In the case of using solvent-free type in the formation of the pressure-sensitive adhesive layer, it is easy to form the pressure-sensitive adhesive layer by directly coating the label part or coating the protective layer with a heat-melted pressure-sensitive adhesive by use of a gravure coater, a die coater, or the like, or by extruding a melt-kneaded pressure-sensitive adhesive into a film shape by use of an extruder, followed by cooling and solidification.

The formation of the pressure-sensitive adhesive layer on the label part is generally performed by a method which involves coating the protective layer with a pressure-sensitive adhesive to form a pressure-sensitive adhesive layer, which is then laminated with the label part. In some cases, the pressure-sensitive adhesive layer can be formed by directly coating the label part with a pressure-sensitive adhesive. Also, the formation of the pressure-sensitive adhesive layer on the label part may be performed before electrostatically charge of the label part or may be performed after the electrostatically charge.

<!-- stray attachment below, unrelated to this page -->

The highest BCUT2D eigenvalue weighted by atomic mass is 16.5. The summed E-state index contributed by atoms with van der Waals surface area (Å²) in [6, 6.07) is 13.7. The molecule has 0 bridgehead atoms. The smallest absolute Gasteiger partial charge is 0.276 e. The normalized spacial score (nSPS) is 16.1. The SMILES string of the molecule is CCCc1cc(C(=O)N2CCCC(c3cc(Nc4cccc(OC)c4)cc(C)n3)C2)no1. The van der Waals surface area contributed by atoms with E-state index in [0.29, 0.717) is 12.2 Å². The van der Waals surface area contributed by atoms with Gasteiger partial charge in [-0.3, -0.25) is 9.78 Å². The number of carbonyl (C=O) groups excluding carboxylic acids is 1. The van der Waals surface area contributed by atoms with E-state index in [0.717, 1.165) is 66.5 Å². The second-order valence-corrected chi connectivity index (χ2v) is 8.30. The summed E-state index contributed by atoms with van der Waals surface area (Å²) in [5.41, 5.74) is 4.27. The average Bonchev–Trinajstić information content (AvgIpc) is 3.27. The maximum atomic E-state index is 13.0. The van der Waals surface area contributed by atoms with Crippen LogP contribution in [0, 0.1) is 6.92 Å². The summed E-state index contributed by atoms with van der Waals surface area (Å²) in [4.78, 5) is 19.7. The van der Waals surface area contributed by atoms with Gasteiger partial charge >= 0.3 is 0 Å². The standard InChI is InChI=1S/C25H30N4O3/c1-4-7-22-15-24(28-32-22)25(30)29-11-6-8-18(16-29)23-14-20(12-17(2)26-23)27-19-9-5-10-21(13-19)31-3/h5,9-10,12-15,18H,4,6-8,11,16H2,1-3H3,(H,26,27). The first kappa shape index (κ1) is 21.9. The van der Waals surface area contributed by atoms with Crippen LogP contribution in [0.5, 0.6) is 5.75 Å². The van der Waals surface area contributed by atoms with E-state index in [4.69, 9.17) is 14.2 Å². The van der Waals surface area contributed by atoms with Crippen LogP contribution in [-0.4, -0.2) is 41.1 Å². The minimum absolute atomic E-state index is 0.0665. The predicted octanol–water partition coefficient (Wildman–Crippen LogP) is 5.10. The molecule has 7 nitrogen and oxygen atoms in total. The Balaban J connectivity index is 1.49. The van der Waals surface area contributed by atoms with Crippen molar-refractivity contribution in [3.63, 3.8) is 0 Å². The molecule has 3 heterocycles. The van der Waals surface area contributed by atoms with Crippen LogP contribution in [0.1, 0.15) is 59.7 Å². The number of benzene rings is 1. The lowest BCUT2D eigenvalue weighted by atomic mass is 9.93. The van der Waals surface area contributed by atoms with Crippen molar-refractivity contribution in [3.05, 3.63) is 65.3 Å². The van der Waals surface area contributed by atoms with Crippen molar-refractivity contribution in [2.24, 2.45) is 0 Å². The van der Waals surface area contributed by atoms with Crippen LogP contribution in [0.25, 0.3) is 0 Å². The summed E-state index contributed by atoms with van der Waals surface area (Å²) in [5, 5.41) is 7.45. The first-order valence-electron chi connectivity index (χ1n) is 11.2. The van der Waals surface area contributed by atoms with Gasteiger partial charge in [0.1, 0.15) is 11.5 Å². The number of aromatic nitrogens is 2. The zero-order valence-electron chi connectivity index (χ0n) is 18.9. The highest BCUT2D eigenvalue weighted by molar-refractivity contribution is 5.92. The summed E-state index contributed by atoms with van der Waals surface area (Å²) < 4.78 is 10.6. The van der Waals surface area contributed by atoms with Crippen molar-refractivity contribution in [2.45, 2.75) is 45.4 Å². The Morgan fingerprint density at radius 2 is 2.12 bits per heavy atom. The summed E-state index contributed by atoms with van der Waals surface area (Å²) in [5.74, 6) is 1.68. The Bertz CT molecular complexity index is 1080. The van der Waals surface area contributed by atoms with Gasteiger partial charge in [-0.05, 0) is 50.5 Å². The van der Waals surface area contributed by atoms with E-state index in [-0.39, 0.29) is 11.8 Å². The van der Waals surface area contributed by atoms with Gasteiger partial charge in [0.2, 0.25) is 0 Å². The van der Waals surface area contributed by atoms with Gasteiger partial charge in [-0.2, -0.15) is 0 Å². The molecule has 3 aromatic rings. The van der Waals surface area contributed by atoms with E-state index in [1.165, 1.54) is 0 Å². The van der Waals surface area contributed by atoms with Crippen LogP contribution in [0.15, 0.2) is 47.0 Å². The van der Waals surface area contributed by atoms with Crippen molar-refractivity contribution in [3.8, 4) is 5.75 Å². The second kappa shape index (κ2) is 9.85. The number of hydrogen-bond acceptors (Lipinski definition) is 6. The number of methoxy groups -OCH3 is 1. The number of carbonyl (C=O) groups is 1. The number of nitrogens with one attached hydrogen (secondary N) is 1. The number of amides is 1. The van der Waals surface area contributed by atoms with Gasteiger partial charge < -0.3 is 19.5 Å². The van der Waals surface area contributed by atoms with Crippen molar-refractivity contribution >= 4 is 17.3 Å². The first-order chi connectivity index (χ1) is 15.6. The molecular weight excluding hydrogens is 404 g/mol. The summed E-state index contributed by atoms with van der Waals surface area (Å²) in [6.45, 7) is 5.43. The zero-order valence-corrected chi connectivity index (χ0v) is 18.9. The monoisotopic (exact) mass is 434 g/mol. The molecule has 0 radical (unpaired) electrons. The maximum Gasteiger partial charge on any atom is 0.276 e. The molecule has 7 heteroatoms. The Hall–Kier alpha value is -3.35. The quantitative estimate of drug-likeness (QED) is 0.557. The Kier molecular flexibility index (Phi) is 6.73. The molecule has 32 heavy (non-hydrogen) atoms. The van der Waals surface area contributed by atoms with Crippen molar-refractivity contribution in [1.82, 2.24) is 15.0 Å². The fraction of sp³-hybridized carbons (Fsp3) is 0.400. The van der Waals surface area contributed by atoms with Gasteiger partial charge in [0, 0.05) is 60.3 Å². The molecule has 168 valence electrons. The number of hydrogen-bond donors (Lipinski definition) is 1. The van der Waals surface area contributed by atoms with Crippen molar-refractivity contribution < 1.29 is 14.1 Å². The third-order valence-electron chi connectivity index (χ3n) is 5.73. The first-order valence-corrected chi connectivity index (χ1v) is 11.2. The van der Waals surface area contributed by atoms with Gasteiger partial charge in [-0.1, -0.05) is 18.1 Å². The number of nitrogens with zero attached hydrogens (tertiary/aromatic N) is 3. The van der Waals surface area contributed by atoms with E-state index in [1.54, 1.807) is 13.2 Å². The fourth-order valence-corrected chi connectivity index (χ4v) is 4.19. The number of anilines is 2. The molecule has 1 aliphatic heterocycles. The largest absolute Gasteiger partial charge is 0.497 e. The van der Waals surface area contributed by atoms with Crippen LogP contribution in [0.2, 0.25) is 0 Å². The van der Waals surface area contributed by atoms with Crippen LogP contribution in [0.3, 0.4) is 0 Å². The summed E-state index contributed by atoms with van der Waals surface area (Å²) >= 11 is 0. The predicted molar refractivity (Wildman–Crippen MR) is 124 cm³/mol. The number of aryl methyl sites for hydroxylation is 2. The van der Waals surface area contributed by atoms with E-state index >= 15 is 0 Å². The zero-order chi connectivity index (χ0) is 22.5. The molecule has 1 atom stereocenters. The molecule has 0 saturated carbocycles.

The basis weight (coating amount) of the pressure-sensitive adhesive layer is not particularly limited. The basis weight based on solid content is usually 3 g/m2, preferably 10 g/m2, in terms of the lower limit thereof, and is usually 60 g/m2, preferably 40 g/m2, in terms of the upper limit thereof. More specifically, the basis weight of the pressure-sensitive adhesive layer based on solid content is usually in the range of 3 to 60 g/m2, preferably in the range of 10 to 40 g/m2.

<Electrostatically Charge>

The electrostatic adsorbable laminated sheet comprises a label part/support part laminate obtained by subjecting at least one of the surface, at a side in contact with the support part, of the label part, and the surface, at a side in contact with the label part, of the support part to electrostatically charge and subsequently electrostatically adsorbing the support part and the label part to each other by contact. The electrostatically charge is carried out in order to inject charge to the inside of the label part or the support part and thereby impart electrostatic adsorbability thereto.